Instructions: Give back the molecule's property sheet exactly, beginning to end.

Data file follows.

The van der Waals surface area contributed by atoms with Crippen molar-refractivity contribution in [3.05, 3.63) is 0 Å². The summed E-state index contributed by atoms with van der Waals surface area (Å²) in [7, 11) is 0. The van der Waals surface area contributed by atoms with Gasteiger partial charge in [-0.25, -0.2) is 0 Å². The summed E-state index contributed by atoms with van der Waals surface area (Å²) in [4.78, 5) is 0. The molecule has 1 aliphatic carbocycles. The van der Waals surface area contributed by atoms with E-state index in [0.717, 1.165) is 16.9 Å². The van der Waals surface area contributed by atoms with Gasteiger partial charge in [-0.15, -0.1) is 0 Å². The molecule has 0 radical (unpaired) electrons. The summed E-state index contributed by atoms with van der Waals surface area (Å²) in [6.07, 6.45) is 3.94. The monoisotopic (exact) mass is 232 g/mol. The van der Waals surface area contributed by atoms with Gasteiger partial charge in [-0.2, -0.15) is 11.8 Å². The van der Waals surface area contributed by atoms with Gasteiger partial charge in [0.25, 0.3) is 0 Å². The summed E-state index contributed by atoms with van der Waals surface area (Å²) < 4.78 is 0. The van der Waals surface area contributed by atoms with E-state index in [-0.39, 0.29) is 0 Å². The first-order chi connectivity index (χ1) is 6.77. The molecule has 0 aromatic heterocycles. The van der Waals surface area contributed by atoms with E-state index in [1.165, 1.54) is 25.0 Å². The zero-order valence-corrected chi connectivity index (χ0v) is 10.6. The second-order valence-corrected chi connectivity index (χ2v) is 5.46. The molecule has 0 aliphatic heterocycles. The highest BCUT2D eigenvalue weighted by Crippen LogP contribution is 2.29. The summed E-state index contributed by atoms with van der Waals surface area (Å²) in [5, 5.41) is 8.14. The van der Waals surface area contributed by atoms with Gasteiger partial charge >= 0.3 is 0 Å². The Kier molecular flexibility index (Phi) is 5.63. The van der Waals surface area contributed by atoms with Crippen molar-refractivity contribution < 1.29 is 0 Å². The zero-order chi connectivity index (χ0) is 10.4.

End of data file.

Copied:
The van der Waals surface area contributed by atoms with Crippen molar-refractivity contribution in [3.05, 3.63) is 0 Å². The summed E-state index contributed by atoms with van der Waals surface area (Å²) in [7, 11) is 0. The van der Waals surface area contributed by atoms with Gasteiger partial charge in [-0.25, -0.2) is 0 Å². The summed E-state index contributed by atoms with van der Waals surface area (Å²) in [4.78, 5) is 0. The molecule has 1 aliphatic carbocycles. The van der Waals surface area contributed by atoms with E-state index in [0.717, 1.165) is 16.9 Å². The van der Waals surface area contributed by atoms with Gasteiger partial charge in [-0.15, -0.1) is 0 Å². The molecule has 0 radical (unpaired) electrons. The summed E-state index contributed by atoms with van der Waals surface area (Å²) in [6.07, 6.45) is 3.94. The monoisotopic (exact) mass is 232 g/mol. The van der Waals surface area contributed by atoms with Gasteiger partial charge in [-0.2, -0.15) is 11.8 Å². The van der Waals surface area contributed by atoms with Gasteiger partial charge in [0.25, 0.3) is 0 Å². The summed E-state index contributed by atoms with van der Waals surface area (Å²) < 4.78 is 0. The van der Waals surface area contributed by atoms with E-state index in [-0.39, 0.29) is 0 Å². The first-order chi connectivity index (χ1) is 6.77. The molecule has 0 aromatic heterocycles. The van der Waals surface area contributed by atoms with E-state index in [1.165, 1.54) is 25.0 Å². The zero-order valence-corrected chi connectivity index (χ0v) is 10.6. The second-order valence-corrected chi connectivity index (χ2v) is 5.46. The molecule has 0 aliphatic heterocycles. The highest BCUT2D eigenvalue weighted by Crippen LogP contribution is 2.29. The summed E-state index contributed by atoms with van der Waals surface area (Å²) in [5, 5.41) is 8.14. The van der Waals surface area contributed by atoms with Gasteiger partial charge >= 0.3 is 0 Å². The Kier molecular flexibility index (Phi) is 5.63. The van der Waals surface area contributed by atoms with Crippen molar-refractivity contribution < 1.29 is 0 Å². The zero-order chi connectivity index (χ0) is 10.4.